Dzodan and his co-founders were committed to the company’s success, and as the business grew it was time to hire. They brought on strong talent, like their head of strategy, who has helped the company to grow and scale rapidly. “A key learning from HBS is that the best talent makes a huge difference. The right team is the real accelerator,” Dzodan said.

Building an Internship Program

As Facily began to take off in 2019 and the team was expanding, Dzodan attended his 20 year HBS reunion and found himself eager to engage more with the school. “I went to the reunion and the inspiration of HBS resurfaced,” he shared. “These are some of the smartest people in the world, and when we left the reunion my wife and I committed to staying more connected.”

Shortly thereafter, HBS Career Coach and Corporate Relations Director, Phillip Andrews, met with Dzodan regarding hiring students and alumni at Facily. From that meeting, the idea of a potential internship program began to grow. So, when Westphal read about Facily and was connected with Dzodan, the timing and pairing was ideal.

As the first intern in Facily’s history, Westphal utilized his experience from investment banking and private equity to help the company gear up to raise a Series A. “When I spoke with Diego, he shared five problems they were thinking about and gave me the option of what I wanted to work on,” Westphal explained. “The project I chose allowed me to spend 90% of my time working with Diego. I did a bunch of financial analysis and modeling. I also helped to put together the investor presentation and figure out how we were going to tell our story so that people could grasp the power of what Facily was trying to do. And ultimately, we got to put this in action in a number of meetings.”

While Westphal is modest about the financial modeling he did, the work he accomplished in a short time was exceptional. “Eric did exhaustive research and talked to every single person on the team,” said Dzodan. “The financial model he created was exactly accurate for 9 months (until business growth skyrocketed in February 2021) and proved the business could work. This was core to getting the funding that we did ($360M in funding as of their latest round).”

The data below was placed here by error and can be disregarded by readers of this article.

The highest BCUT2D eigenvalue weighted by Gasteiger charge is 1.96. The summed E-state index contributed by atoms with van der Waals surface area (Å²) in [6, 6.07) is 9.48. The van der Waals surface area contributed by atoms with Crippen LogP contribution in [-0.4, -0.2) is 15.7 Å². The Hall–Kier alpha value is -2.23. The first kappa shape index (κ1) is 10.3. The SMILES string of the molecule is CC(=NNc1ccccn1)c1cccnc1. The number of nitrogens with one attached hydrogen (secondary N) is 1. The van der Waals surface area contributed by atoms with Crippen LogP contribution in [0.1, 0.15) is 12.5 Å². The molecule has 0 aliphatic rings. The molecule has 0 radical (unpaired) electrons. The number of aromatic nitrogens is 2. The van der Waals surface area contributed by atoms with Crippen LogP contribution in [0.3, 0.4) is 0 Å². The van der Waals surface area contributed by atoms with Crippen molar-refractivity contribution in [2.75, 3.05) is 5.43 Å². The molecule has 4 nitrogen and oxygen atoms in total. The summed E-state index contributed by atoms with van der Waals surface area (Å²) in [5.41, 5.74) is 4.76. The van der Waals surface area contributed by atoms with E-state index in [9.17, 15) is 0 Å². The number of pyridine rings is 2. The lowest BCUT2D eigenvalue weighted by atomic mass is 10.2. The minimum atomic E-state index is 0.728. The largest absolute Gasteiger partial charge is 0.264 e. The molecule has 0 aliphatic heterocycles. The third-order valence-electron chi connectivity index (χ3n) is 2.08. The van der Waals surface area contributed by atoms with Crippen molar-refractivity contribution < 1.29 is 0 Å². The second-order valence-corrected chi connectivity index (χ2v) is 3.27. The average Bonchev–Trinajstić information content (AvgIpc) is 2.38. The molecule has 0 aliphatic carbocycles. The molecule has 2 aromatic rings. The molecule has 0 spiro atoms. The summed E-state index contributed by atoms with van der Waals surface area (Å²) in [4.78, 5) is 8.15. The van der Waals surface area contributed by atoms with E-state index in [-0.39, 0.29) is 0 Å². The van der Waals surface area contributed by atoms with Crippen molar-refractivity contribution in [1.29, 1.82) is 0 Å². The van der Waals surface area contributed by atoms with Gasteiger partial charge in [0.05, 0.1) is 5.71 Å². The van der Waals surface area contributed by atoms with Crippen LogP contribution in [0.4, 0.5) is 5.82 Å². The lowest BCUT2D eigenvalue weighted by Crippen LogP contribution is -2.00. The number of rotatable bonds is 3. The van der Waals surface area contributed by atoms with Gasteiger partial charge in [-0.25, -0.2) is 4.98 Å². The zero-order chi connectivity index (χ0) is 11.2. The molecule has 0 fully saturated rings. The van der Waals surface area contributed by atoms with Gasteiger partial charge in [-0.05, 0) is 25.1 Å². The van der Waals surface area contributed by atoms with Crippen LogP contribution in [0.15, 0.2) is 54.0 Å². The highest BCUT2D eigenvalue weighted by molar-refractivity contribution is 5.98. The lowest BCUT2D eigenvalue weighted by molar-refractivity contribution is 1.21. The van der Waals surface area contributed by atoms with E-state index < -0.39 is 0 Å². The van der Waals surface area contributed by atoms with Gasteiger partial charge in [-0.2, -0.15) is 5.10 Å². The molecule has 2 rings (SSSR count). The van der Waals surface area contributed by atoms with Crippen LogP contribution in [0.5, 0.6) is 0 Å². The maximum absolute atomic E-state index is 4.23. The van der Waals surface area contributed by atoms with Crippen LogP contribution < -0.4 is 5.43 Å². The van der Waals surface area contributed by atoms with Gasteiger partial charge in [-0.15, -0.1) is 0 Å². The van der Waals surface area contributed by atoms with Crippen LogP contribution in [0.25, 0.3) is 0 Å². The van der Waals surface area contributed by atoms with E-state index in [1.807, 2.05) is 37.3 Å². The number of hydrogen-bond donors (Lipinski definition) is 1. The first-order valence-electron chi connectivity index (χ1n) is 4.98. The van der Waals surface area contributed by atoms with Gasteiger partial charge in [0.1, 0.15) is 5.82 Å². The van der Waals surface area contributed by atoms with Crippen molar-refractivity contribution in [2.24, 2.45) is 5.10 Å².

The Power of the HBS Connection

The connection Westphal and Dzodan formed was clearly a win-win. Westphal got the startup experience he was after and Dzodan received the help his company needed to reach a milestone – a valuation of $1B.

Based on this experience, Dzodan encourages other alumni and entrepreneurs to spend the time necessary to bring on interns, even when there are dozens of other tasks on your list. “It can be scary to think about using your time to build an internship program as time is our most valuable resource, but it’s definitely worth it. We have the evidence. We got a $1B valuation with the model Eric built in his internship so the impact is very clear.”

Fast forward to today, and Facily has hired a Head of HR and the team is in the process of structuring a formal internship program based on the success of summer 2020. Dzodan and his colleagues are also ready and waiting to have Westphal join the team again should a move to Brazil be in his future. Dzodan said with a hopeful grin, “Eric is an amazing professional, and we’d love to have him full-time.”